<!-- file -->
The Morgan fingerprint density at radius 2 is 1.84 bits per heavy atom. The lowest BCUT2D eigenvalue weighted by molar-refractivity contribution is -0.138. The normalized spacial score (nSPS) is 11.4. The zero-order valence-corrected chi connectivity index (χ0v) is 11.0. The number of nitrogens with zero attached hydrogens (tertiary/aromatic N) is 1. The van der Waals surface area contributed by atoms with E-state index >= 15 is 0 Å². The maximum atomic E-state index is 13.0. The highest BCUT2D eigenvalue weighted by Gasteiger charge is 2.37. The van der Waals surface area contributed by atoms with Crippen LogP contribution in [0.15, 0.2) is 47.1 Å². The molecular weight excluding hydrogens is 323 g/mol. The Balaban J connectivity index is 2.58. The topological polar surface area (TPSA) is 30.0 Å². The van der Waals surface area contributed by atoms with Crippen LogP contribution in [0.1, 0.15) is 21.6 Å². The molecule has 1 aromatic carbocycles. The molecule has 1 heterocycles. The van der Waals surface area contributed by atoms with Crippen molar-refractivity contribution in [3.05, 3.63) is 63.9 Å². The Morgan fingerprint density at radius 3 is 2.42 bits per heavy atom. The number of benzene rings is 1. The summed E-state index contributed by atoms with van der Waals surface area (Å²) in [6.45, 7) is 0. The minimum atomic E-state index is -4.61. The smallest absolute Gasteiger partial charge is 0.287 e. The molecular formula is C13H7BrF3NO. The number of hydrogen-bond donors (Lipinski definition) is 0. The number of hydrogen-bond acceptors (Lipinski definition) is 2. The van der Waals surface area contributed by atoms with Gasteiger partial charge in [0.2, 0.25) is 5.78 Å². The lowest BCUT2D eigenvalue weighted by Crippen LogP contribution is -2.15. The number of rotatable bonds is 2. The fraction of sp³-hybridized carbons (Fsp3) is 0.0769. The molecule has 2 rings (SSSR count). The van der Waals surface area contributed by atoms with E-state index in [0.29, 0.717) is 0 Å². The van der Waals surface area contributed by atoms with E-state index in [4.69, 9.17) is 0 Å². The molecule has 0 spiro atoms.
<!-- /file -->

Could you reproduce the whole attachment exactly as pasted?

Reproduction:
The Morgan fingerprint density at radius 2 is 1.84 bits per heavy atom. The lowest BCUT2D eigenvalue weighted by molar-refractivity contribution is -0.138. The normalized spacial score (nSPS) is 11.4. The zero-order valence-corrected chi connectivity index (χ0v) is 11.0. The number of nitrogens with zero attached hydrogens (tertiary/aromatic N) is 1. The van der Waals surface area contributed by atoms with E-state index >= 15 is 0 Å². The maximum atomic E-state index is 13.0. The highest BCUT2D eigenvalue weighted by Gasteiger charge is 2.37. The van der Waals surface area contributed by atoms with Crippen LogP contribution in [0.15, 0.2) is 47.1 Å². The molecular weight excluding hydrogens is 323 g/mol. The Balaban J connectivity index is 2.58. The topological polar surface area (TPSA) is 30.0 Å². The van der Waals surface area contributed by atoms with Crippen LogP contribution in [0.1, 0.15) is 21.6 Å². The molecule has 1 aromatic carbocycles. The molecule has 1 heterocycles. The van der Waals surface area contributed by atoms with Crippen molar-refractivity contribution in [3.05, 3.63) is 63.9 Å². The Morgan fingerprint density at radius 3 is 2.42 bits per heavy atom. The number of benzene rings is 1. The summed E-state index contributed by atoms with van der Waals surface area (Å²) in [6.45, 7) is 0. The minimum atomic E-state index is -4.61. The smallest absolute Gasteiger partial charge is 0.287 e. The molecular formula is C13H7BrF3NO. The number of hydrogen-bond donors (Lipinski definition) is 0. The number of hydrogen-bond acceptors (Lipinski definition) is 2. The van der Waals surface area contributed by atoms with Gasteiger partial charge in [0.2, 0.25) is 5.78 Å². The lowest BCUT2D eigenvalue weighted by Crippen LogP contribution is -2.15. The number of rotatable bonds is 2. The fraction of sp³-hybridized carbons (Fsp3) is 0.0769. The molecule has 2 rings (SSSR count). The van der Waals surface area contributed by atoms with E-state index in [0.29, 0.717) is 0 Å². The van der Waals surface area contributed by atoms with E-state index in [4.69, 9.17) is 0 Å². The molecule has 0 spiro atoms.